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A hare had long escap'd pursuing hounds By often shifting into distant grounds; Till finding all his artifices vain, To save his life he leap'd into the main. But there, alas! he could no safety find, A pack of dog-fish had him in the wind. He scours away; and to avoid the foe, Descends for shelter to the shades below, There Cerberus lay watching in his den (He had not seen a hare the lord knows

when); Out bounc'd the mastiff of the triple head; Away the hare with double swiftness fled; Hunted from earth, and sea, and hell, he

Alies (Fear lent him wings) for safety to the skies, How was the fearful animal distrest! Behold a foe more fierce than all the rest: Sirius, the swiftest of the heavenly pack, Fail'd butaninch to seize him by the back. He fled to earth, but first it cost him dear; He left his scut behind, and half an ear.

Thus was the hare pursu'd, though

free from guilt ; Thus, Bób, shalt thou be maul'd, Ay where thou wilt ;

Then

Q 3

Then, honest Robin, of thy corpse beware; Thou art not half so nimble as a hare: Too pond'rous is thy bulk to mount the

sky; Nor can you go to bell, before

you

die. So keen thy bunters, and thy scent so

strong, The turns and doublings cannot save theç

long *

The author having been told by an intimate

friend, that the duke of Queenfberry had employed Mr. Gay to inspeet the accounts and management of his grace's receivers and

stewards (which however proved af terwards to be a mistake), writ to Ms. Gay the following poem,

In the Year 1731

How

could

O w could you, Gay, disgrace the

Muses train, To serve a tasteless court twelve years in Fain would I think our female friend +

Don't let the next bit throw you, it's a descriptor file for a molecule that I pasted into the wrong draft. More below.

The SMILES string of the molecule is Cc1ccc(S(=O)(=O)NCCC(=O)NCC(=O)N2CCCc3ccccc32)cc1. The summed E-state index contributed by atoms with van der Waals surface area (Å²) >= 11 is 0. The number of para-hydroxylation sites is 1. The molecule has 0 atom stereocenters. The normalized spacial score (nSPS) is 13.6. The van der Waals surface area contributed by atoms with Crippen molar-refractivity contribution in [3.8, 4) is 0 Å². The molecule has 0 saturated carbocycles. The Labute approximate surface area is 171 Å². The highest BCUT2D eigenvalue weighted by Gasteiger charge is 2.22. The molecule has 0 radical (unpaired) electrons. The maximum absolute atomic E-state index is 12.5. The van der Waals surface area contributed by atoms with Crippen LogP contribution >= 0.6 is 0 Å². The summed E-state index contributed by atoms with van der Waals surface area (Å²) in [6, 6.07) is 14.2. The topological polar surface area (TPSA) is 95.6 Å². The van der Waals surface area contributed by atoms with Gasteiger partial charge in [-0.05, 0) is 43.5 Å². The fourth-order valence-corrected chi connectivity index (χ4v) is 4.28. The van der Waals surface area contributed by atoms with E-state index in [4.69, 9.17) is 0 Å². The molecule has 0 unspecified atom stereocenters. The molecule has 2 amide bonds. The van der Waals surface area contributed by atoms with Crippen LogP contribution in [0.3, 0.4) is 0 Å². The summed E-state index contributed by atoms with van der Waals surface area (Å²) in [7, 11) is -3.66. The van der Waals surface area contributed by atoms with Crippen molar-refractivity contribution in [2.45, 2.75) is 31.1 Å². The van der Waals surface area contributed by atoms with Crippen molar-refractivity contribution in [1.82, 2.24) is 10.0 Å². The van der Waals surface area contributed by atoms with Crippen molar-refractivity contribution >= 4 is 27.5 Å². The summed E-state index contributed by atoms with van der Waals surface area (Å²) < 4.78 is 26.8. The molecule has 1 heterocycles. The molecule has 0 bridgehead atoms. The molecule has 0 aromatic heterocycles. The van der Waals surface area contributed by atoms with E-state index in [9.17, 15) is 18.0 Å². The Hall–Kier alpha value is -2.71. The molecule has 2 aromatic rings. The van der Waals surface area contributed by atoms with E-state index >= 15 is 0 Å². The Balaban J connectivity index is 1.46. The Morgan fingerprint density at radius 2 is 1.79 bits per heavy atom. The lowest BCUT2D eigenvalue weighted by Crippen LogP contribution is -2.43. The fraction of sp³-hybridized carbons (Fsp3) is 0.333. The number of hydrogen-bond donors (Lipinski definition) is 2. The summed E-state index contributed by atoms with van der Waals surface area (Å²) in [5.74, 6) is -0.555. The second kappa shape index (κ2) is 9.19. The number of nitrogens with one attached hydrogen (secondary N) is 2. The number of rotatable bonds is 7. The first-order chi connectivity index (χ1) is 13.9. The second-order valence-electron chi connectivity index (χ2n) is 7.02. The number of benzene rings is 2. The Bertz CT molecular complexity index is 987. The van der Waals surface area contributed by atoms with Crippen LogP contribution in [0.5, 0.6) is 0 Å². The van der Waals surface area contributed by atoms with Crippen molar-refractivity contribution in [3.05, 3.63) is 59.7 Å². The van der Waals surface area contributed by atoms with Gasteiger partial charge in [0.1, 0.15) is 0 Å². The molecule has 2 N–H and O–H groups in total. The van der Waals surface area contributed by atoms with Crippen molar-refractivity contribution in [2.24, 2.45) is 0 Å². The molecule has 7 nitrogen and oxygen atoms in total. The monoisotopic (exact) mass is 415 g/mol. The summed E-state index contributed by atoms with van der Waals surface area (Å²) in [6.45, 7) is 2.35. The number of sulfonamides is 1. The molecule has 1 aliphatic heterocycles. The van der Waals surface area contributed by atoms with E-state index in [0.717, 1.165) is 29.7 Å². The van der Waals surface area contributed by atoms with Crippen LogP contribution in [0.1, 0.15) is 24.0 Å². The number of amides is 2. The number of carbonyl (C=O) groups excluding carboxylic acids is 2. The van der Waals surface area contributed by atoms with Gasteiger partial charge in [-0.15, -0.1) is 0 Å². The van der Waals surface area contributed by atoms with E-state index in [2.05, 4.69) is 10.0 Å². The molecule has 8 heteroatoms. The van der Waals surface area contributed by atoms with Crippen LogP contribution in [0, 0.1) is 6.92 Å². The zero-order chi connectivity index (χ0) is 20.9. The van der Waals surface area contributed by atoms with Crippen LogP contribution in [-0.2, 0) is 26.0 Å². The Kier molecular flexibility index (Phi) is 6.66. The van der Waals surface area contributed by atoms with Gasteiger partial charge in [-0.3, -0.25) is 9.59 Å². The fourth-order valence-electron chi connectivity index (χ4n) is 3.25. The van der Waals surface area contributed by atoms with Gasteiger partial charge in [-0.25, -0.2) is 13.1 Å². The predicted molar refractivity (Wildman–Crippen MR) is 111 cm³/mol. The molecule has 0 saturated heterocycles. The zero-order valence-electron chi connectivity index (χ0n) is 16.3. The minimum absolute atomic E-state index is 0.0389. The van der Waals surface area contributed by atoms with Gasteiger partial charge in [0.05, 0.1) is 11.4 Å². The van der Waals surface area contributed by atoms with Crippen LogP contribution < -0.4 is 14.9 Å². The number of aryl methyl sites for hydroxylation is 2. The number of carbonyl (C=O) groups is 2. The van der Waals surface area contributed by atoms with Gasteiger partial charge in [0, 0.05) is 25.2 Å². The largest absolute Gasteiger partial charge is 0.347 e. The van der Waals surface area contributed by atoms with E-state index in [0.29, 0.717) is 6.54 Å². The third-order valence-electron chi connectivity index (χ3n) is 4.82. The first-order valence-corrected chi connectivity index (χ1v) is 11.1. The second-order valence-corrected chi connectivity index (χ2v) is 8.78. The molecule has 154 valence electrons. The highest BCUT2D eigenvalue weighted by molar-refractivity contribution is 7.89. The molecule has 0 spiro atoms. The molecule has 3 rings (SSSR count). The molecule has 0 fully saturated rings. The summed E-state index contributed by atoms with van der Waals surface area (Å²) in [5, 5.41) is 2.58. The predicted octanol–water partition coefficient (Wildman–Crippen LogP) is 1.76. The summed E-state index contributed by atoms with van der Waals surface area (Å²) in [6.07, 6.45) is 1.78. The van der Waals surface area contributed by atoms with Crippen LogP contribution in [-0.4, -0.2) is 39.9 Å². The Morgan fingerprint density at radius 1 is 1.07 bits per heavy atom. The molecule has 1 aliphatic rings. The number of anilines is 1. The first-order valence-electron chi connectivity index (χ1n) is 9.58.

vain it !

* This hunting ended in and Will was no longer his the promotiojiboth of \'illand opponent, but earl of Bath. Bob. Bob was no longer first + See the Libel on Doctor miniftır, but earl of Orford, Delany and Lord Carteret.

sincere, Till Bob, the poet's foe, poffeft her ear. Did female virtue e'er fo high ascend, To lose an inch of favour for a friend? Say, had the court no better place to

chuse For thee, than make a dry-nurse of thy

Muse? How cheaply had thy liberty been fold, To I'lquire a royal girl of two years old; In leading-strings her infant steps to guide, Or with her go-cart amble Gide by side ! But princely Douglas 8 and his glorious

dame Advanc'd thy fortune, and preserv'd thy

fame, Nor will your nobler gifts be misapply'd, When o'er your patron's treasure you pre

fide ; The world shall own his choice was wilę

and just,

For fons of Pboebus neyer break their trust.

+ Mrs. Howard, since coun- this subject, in Mr. Pope' tess of Suffolk.

Works, Vol. II. Let. 26. See Mr. Gay's Letter on $ The duke of Queensberry,

Not love of beauty less the heart inflames Ofguardian eunuchs to the Sultan’sdames; Their passions not more impotent and

cold, Than those of poets to the luft of gold. With Pean's purest fire his fav’rites glow, The dregs will serve to ripen ore below; His meanest work: for had he thought it

fit, That wealth should be the appennage of

wit, The God of light could ne'er have been

fo blind To deal it to the worst of human-kind.

But let me now,

for I can do it well, Your conduct in this new employ forétel.

And first: to make my observation right, I place a statesman full before my sight, A bloated minister in all his geer, With shameless visage, and perfidious leer: Two rows ofteeth arm each devouringjaw, And, ostrich-like, his all-digesting maw. My fancy drags this monster to my view To shew the world his chief reverse in you. Of loud unmeaning sounds a rapid food Rolls from his mouth in plenteous ítreams of mud :

With

With these the court and senate-house he

plies, Made up of noise, and impudence, and lies.

Now let me shew how Bob and you

agree, You serve a * potent prince, as well as he. The ducal coffers, trusted to your charge, Your honest care may fill; perhaps enlarge. His vassals easy, and the owner bleft, They pay a trifle

, and enjoy the rest. Not so a nation's revenues are paid: The servant's faults are on the master laid. The people with a sigh their taxes bring; And, cursing Bob, forget to bless the king. Next hearken, Gay, to what thy charge

requires With servants, tenants, and the neigh

b'ring Squires. Let all domesticks feel your gentle fway : Nor bribe, insult, nor flatter, nor betray. Let due reward to merit be allow'd; Nor with your KINDRED half the

palace crowd.

* A title given to dukes by the heralds.

Nor

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